As I looked at the incredible paperwork I kept it in the order I found it in the file.  One of the last items in the file was a standard form questionnaire filled out by John L Gamble.  It clearly identified his first wife and children including dates and places.  The biggest find in this document is that Alice Wise had been previously married.  The names of the children were confirmation of information previously found in census records.  Their dates of birth is new information.  The marriage information is also new to me.  I wonder who has the family bible?!

This is an image stitched together from my Flip Pal scans taken back in April.

John L Gamble Pension Questionnaire


Department of the Interior
Bureau of Pensions
Washington, D.C, January 2, 1915

SIR: Please answer, at your earliest convenience, the questions enumerated below. The information is requested for future use, and it may be of great value to your widow or children. Use the inclosed envelope, which requires no stamp.
Very respectfully,
xxxxxxxx (signature) Commissioner

John L. Gamble
2001 Perrysville Ave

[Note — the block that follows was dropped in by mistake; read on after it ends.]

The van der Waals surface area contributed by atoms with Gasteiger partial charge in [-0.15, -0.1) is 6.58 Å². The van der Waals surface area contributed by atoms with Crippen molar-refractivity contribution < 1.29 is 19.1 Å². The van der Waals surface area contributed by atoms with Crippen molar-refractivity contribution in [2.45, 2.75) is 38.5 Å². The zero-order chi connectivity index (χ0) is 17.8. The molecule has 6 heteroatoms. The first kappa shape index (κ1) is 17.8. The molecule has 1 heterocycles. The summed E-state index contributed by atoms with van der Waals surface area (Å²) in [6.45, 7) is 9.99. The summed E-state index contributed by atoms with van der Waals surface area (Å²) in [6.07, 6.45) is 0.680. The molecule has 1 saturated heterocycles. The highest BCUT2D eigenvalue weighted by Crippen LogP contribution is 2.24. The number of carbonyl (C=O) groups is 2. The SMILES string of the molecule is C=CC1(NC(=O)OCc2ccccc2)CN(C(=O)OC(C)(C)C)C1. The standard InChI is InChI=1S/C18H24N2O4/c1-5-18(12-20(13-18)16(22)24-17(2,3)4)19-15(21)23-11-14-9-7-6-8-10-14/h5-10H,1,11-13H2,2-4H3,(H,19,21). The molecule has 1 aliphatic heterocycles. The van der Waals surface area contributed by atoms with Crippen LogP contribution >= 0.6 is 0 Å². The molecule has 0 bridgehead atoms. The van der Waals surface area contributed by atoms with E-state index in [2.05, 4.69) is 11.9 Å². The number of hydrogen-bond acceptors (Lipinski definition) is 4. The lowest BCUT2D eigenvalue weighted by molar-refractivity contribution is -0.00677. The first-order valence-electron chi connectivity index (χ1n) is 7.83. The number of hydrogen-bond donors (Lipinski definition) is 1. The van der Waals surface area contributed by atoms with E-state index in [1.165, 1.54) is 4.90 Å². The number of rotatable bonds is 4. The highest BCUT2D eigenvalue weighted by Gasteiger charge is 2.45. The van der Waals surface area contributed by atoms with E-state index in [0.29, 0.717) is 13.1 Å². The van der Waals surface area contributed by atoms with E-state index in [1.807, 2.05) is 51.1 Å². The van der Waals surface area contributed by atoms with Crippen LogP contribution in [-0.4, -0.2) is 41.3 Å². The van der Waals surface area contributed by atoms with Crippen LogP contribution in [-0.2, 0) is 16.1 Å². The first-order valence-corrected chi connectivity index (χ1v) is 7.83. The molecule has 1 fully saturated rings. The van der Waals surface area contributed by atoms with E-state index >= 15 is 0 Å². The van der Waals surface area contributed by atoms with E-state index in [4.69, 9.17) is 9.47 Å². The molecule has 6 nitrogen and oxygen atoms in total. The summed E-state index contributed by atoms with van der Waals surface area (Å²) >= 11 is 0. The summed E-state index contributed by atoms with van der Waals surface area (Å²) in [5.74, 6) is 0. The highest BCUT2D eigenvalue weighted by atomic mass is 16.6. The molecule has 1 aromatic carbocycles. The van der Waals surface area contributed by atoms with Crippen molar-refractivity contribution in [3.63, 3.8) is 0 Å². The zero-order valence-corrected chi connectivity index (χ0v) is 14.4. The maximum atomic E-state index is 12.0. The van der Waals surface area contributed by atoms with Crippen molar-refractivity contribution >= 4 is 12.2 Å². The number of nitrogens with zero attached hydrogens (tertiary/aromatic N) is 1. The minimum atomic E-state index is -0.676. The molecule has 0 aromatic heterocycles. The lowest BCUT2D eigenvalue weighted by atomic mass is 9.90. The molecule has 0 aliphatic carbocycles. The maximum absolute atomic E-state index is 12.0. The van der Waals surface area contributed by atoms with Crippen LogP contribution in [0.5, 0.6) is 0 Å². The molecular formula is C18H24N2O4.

N S Pillsbury Pa
No.1 Date and place of birth? Answer: John L Gamble born May 9 1839 Armstrong County Pa

The name of organizations in which you served? Answer: Company D 6 Pennsylvania V Heavy artillery

No.2 What was your post office at enlistment? Answer: Butler Butler County Pa

No.3 State your wife’s full name and her maiden name. Answer: Alice J Gamble Alice J Wise

No.4 When, where, and by whom were you married? Answer: November 14th 1865 in Butler Pa by Rev Stores

No.5 Is there any official or church record of your marriage? If so, Where? Answer: the record of our marriage is in our family bible

No.6 Were you previously married? if so, state the name of your former wife, the date of the marriage, and the date and place of her death or divorce. If there was more than one previous marriage, let your answer include all former wives. Answer: I was not Previously married

No.7 If your present wife was married before her marriage to you state the name of her former husband, the date of such marriage, and the date and place of his death or divorce, and state whether he ever rendered any miltary [sic] or naval service, and if so, give name of the organization in which he served. If she was married more than once before her marriage to you, let your answer include all former husbands. Answer: Yes James Meyers dont remember died in Pittsburgh. Don’t know the date he never rendered any military or naval service.

No.8 Are you living with your wife, or has there been a separation? Answer: yess [sic]